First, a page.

The Bulu Arrives in Bali

Bulu

And the first thing you should know is Bulu is what Javanese call White People – the literal translation is albino. It took a few days for me to understand why everyone kept saying bulu as I passed but my driver finally explained what was happening. And all though it may sound like a derogatory term it was generally used with affection. Everyone I met on both Bali and Java seemed to really like Americans or at least our tourism dollars. And while on the subject of words and phrases you hear a lot – sip sip is another.

Sip Sip has nothing to do with drinking it simply means okay in Javanese. And is used practically with every sentence. And you will notice Javanese never seem to raise their voice to denote the importance of what they are saying rather they repeat the word. If you are being warned to slow down – you will hear “slooowly slooowly”, Or if you need to get the lead out – “hurry hurry”.

The second thing you should know – do not drive yourself on Bali or Java! It is far too dangerous. These people drive like they are insane. There are absolutely no rules of the road. People ignore lanes, traffic signals, pedestrians, motor bikes and other cars but somehow manage to never collide. Plus, the sites are so beautiful you will not want to miss a single thing by concentrating on the demolition derby around you.

In fact, if you ever find yourself in Bali I recommend you contact my friend and driver Babak Made. Made only charged me $45 per day and was always on time and in a good mood. And he not only drove me around he suggested things to see and do that I had not found in my research as well as fantastic restaurant recommendations. Plus, he is a pretty good photographer and interpreter.

\The third thing you should know about Bali and Java is that you should at least try to eat all kinds of things you have never heard of or thought about. Fruits of every kind (Star Fruit, Milky Banana, Dragon Fruit, Hairy Fruit, Snake Skin Fruit, Durien-which I do not recommend), Walang (deep fried grasshopper and quite tasty), shrimp crackers, fried tempe and herb chips, tea in a bag, Rambak (skin of a cow with chili paste), Gudeg (Jack Fruit cooked for 6 hours with coconut water and spices then eaten with Rambak), Chicken Intestines Sate, Quail Eggs Sate, Chicken Organs Sate, Fried Tahu (Tofu), Kikil Sate (Cow Hoof Cubes on a stick), or Duck Betutu (Ballanese duck dish cooked for 6 hours with coconut milk, shallots, and herbs in a bamboo steamer then served with Gudeg and rice – and it is wonderful).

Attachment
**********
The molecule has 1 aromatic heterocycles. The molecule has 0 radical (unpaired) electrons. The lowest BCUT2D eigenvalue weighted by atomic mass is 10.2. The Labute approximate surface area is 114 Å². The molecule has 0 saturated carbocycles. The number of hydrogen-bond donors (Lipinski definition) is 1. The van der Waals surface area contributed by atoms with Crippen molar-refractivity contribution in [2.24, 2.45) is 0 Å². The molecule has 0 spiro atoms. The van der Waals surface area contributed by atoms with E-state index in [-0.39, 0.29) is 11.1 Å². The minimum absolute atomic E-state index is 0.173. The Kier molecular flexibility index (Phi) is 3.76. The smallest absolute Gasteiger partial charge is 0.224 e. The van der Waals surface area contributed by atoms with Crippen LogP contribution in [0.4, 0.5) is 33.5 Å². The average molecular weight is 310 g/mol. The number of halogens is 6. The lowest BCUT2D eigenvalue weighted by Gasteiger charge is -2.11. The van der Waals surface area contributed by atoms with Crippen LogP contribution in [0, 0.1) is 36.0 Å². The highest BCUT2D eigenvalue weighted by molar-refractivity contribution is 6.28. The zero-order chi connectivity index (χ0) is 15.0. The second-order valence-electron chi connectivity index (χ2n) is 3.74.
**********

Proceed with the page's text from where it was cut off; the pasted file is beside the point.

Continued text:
And, why go to Bali or Java in the first place? Because there is no place on earth like it! There are beautiful beaches, forests, waterfalls, rice terraces, secluded lagoons, majestic mountains/volcanoes, and sea cliffs. There are 1000 year old Hindu and Buddhist Temples and palaces from long forgotten kingdoms. You will find colorful and bustling street markets and food vendors willing to bargain for all the things you are sure you just can’t live without. But mostly, go to meet the people.

Indonesia is primarily a Muslim Country although there are sizable Hindu, Christian and Buddhist minority populations. Interestingly, the island of Bali is primarily Hindu with a Muslim minority. But no matter the religion everyone seems to get along and everyone seems to generally like Americans. And very strange – everyone wants their photos taken with Americanos.